Report from the National Advisory Group on the Safety of Patients in England

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by John Goodman,

from NCPA,

The “Final Report Of The Independent Inquiry Into Care Provided By Mid Staffordshire (England) NHS Foundation Trust”, … a 500-page report was mandated by the House of Commons and chaired by Robert Francis QC, who was quoted as saying –

“It is now clear that some staff did express concern about the standard of care being provided to patients. The tragedy was that they were ignored and worse still others were discouraged from speaking out.”

Management knew what was happening, but failed to correct it and even suppressed any discussion of the problems.

Consider this quote which helped to start the report analysis:

“…[F]or many patients the most basic elements of care were neglected. Calls for help to use the bathroom were ignored and patients were left lying in soiled sheeting and sitting on commodes for hours, often feeling ashamed and afraid. Patients were left unwashed, at times for up to a month. Food and drinks were left out of the reach of patients and many were forced to rely on family members for help with feeding. Staff failed to make basic observations and pain relief was provided late or in some cases not at all. Patients were too often discharged before it was appropriate, only to have to be re-admitted shortly afterwards. The standards of hygiene were at times awful, with families forced to remove used bandages and dressings from public areas and clean toilets themselves for fear of catching infections.”

Enter Don Berwick – brought in to chair another committee — the National Advisory Group on the Safety of Patients in England, which issued another report and recommendations for action.

Berwick’s report is a complete whitewash of the situation. Here are a few of their observations and my comments.

Let’s start with Berwick’s personal letter to “Senior Government Officials and Senior Executives of the Health Service.” He writes –

“You are stewards of a globally important treasure: the NHS. In its form and mission, guided by the unwavering charter of universal care, accessible to all, and free at the point of service, the NHS is a unique example for all to learn from and emulate.”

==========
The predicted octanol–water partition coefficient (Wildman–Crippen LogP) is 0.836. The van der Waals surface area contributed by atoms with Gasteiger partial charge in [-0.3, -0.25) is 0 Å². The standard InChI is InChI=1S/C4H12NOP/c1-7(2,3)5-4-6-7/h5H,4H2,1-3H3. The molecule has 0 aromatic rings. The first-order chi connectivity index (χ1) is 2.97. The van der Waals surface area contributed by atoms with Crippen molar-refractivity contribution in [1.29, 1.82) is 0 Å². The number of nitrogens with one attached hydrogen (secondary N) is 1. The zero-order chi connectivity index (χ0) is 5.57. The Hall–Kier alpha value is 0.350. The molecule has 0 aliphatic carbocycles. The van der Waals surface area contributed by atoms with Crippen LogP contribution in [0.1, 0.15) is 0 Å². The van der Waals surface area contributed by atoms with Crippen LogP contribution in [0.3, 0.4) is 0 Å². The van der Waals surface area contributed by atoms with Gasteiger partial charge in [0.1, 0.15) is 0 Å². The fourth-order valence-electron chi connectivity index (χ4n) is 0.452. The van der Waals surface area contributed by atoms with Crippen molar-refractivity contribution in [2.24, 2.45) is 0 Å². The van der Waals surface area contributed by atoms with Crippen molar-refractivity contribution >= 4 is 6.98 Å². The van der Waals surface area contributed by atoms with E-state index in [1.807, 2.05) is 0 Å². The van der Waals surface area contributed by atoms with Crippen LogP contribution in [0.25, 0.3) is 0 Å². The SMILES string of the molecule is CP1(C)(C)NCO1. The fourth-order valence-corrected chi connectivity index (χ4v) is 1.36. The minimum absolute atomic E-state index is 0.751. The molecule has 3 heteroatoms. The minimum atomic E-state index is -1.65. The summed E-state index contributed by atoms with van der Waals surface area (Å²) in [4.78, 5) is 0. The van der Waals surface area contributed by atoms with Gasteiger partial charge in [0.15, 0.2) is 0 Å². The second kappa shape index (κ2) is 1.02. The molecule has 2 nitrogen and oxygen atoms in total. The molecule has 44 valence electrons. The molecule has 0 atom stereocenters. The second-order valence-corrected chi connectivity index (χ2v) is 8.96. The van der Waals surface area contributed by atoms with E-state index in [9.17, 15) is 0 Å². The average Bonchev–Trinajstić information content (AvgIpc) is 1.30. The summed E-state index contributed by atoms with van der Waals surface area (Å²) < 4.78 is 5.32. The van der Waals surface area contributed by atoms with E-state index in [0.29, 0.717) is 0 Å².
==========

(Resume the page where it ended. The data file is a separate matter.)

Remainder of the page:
Good grief, could he be more gushing, even in the face of glaring and criminal incompetence? No one on earth wants to emulate the NHS. Not one nation is trying to replicate the British system. It is the laughing stock of the world. The things about it that Berwick admires are the very things that made this atrocity inevitable as we will discuss below.

“Patient safety problems exist throughout the NHS as with every other health care system in the world.”

So, it’s no big deal, just the way things go. Get used to it.

“NHS staff are not to blame — in the vast majority of cases it is the systems, procedures, conditions, environment and constraints they face that lead to patient safety problems.”

NHS staff are not to blame? Who developed the procedures, conditions, environment and constraints? Where is the procedural rule that told the staff to let people lie in their own feces and urine? Who decided to leave food and water out of the reach of the patients? What kind of monster would step over a suffering patient and do nothing? Would Don Berwick be so sanguine if these things happened in a private hospital? Of course not! Heads would roll. But since it is a government hospital, no one is to blame.

Where are the patients who are supposedly so central to the whole shebang? Not worth including, I guess.

And here is the real problem with the NHS. Like the commission itself, patients are an afterthought. They have no power, no authority in the NHS. The entire system is based upon the idea that well-meaning experts will do things for (or to) supplicating patients who get their services for free and have no choice in what they get.

But the current scandal shows that these experts are not always well-meaning or even competent. What happens to the hapless patient then? They are left to lie in their urine-soaked beds with food and water out of reach. There is no recourse, other than to “move on.”

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